11

Supposing I had the string "HELLO WORLD" is there a way I can call a function that replaces the character 'O' in the string with the character 'X' so that the new string would look like "HELLX WXRLD"?

32

How about:

let 
    repl 'o' = 'x'
    repl  c   = c
in  map repl "Hello World"

If you need to replace additional characters later, just add clauses to the repl function.

  • Oh, I see. My solution is indeed a bit complicated. – Aadit M Shah Oct 23 '13 at 15:26
  • 3
    Pattern matching is king. – reem Oct 24 '13 at 3:36
  • Can you do this with a lambda in one line? If so, another +1 from me :) – vikingsteve Jan 12 '14 at 15:29
  • @vikingsteve In a long line, why not? map (\case ....) "Hello World" (just fill in the ... :) – Ingo Aug 12 '15 at 23:56
  • Fantastic, thank you! – Piotr Justyna Jul 16 '16 at 19:05
10

Sorry for picking up this old thread but why not use lambda expressions?

λ> let replaceO = map (\c -> if c=='O' then 'X'; else c)
λ> replaceO "HELLO WORLD"
"HELLX WXRLD"`
8

Alternative 1 - Using MissingH

First:

import Data.List.Utils (replace)

Then use:

replace "O" "X" "HELLO WORLD"

Alternative 2 - Using Control.Monad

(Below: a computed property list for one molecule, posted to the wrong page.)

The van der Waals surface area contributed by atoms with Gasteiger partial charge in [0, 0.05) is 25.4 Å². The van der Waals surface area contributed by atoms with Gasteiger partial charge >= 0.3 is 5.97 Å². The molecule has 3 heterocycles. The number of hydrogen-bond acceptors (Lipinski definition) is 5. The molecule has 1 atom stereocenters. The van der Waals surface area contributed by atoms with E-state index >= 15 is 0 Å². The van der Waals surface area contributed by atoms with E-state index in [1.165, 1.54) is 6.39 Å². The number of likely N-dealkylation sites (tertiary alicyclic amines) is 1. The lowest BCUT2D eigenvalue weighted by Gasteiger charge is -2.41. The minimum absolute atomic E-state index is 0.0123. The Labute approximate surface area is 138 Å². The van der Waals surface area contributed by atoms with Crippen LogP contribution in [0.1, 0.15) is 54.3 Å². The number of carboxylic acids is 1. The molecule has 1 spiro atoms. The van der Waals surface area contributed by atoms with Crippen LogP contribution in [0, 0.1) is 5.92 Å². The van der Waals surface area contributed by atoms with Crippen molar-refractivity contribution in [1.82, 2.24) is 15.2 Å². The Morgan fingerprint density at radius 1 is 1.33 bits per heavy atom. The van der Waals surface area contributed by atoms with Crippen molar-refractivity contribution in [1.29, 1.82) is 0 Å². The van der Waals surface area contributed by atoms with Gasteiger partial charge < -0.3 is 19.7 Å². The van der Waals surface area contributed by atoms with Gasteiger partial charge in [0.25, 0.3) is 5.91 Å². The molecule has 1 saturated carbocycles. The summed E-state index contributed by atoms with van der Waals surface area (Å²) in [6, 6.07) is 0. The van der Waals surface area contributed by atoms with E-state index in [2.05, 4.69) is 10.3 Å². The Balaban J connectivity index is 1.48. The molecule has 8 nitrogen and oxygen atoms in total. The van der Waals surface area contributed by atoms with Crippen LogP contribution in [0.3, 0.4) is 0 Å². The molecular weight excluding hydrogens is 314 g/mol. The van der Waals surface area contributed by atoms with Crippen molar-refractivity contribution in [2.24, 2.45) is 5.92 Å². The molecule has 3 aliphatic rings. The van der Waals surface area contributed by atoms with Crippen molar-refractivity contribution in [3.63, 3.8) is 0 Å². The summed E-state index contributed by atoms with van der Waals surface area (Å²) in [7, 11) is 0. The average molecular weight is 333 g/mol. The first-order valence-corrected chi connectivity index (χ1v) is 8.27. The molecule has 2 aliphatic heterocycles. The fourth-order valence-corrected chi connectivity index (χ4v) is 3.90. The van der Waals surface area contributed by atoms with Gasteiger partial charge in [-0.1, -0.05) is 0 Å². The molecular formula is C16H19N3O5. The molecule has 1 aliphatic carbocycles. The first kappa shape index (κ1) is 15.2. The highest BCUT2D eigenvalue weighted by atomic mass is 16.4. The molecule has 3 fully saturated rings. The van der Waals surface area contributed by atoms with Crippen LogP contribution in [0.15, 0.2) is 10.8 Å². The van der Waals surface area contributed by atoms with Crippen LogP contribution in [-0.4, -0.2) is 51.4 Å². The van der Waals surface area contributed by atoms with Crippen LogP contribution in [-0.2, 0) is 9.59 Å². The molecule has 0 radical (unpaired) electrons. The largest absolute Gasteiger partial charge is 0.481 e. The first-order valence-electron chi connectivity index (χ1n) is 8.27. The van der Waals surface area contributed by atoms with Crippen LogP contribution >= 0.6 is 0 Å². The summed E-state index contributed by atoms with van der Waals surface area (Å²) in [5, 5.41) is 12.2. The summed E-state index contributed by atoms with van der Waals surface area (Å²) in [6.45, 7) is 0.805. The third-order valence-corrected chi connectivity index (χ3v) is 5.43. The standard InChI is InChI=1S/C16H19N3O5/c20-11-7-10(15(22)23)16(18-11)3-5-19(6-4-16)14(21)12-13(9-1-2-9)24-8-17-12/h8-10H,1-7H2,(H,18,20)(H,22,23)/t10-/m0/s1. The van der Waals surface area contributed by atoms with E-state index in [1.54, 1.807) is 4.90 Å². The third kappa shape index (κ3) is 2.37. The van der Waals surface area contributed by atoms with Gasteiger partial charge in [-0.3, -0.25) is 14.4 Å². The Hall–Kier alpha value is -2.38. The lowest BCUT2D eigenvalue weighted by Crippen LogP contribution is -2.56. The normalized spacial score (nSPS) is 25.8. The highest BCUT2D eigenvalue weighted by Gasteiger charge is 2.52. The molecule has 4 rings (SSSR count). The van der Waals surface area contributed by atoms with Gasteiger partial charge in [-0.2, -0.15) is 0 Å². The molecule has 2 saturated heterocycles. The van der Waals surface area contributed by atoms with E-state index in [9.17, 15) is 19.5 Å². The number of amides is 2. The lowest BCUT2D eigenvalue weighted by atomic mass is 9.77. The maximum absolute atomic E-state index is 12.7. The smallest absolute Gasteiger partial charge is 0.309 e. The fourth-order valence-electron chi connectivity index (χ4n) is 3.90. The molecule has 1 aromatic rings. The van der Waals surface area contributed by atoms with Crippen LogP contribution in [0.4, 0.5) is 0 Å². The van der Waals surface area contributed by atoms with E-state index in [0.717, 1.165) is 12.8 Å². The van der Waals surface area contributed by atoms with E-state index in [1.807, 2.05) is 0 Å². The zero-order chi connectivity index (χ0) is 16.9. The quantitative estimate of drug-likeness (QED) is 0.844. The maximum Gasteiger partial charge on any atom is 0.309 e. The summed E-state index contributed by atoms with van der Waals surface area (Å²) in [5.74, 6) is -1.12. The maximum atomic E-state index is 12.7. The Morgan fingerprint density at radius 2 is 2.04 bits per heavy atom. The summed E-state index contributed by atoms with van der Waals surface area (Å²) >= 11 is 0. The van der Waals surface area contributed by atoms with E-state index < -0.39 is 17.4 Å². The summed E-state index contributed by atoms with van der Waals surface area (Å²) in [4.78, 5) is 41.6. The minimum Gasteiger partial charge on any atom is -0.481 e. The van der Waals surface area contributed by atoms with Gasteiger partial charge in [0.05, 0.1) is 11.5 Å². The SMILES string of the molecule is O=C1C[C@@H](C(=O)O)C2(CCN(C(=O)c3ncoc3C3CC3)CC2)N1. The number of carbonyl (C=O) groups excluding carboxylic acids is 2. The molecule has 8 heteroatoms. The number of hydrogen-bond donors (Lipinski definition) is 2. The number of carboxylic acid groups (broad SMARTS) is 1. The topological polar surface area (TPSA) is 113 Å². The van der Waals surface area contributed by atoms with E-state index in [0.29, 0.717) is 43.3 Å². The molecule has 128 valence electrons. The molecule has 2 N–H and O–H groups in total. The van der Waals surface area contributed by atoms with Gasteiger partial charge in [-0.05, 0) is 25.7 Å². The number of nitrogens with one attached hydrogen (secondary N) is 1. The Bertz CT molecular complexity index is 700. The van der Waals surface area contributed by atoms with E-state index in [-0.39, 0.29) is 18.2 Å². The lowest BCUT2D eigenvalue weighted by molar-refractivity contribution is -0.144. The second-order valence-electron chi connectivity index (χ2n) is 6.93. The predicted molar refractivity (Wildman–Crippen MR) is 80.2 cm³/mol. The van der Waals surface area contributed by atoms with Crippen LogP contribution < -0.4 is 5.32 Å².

One funny bastard:

import Control.Monad (mfilter)

replace a b = map $ maybe b id . mfilter (/= a) . Just

Example:

λ> replace 'O' 'X' "HELLO WORLD"
"HELLX WXRLD"

Alternative 3 - Using if

Amon's suggestions was probably the finest I believe! No imports and easy to read and understand!

But to be picky - there's no need for semicolon:

replace :: Eq a => a -> a -> [a] -> [a]
replace a b = map $ \c -> if c == a then b else c
1

Here's another possible solution using divide and conquer:

replaceO [] = []
replaceO (x:xs) = 
     if x == 'O' 
     then 'X' : replaceO xs 
     else x : replaceO xs

First, you set the edge condition "replaceO [] = []".
If the list is empty, there is nothing to replace, returning an empty list.

Next, we take the string and divide it into head and tail. in this case 'H':"ELLOWORLD"
If the head is equal to 'O', it will replace it with 'X'. and apply the replaceO function to the rest of the string.
If the head is not equal to 'O', then it will put the head back where it is and apply the replaceO function to the rest of the string.

-2

I guess this could be useful.

main = print $ charRemap "Hello WOrld" ['O','o'] ['X','x']

charRemap :: [Char] -> [Char] -> [Char] -> [Char]
charRemap [] _ _ = []
charRemap (w:word) mapFrom mapTo =
    if snd state
        then mapTo !! fst state : charRemap word mapFrom mapTo
        else w : charRemap word mapFrom mapTo
    where
        state = hasChar w mapFrom 0

hasChar :: Char -> [Char] -> Int -> (Int,Bool)
hasChar _ [] _ = (0,False)
hasChar c (x:xs) i | c == x = (i,True)
                   | otherwise = hasChar c xs (i+1)

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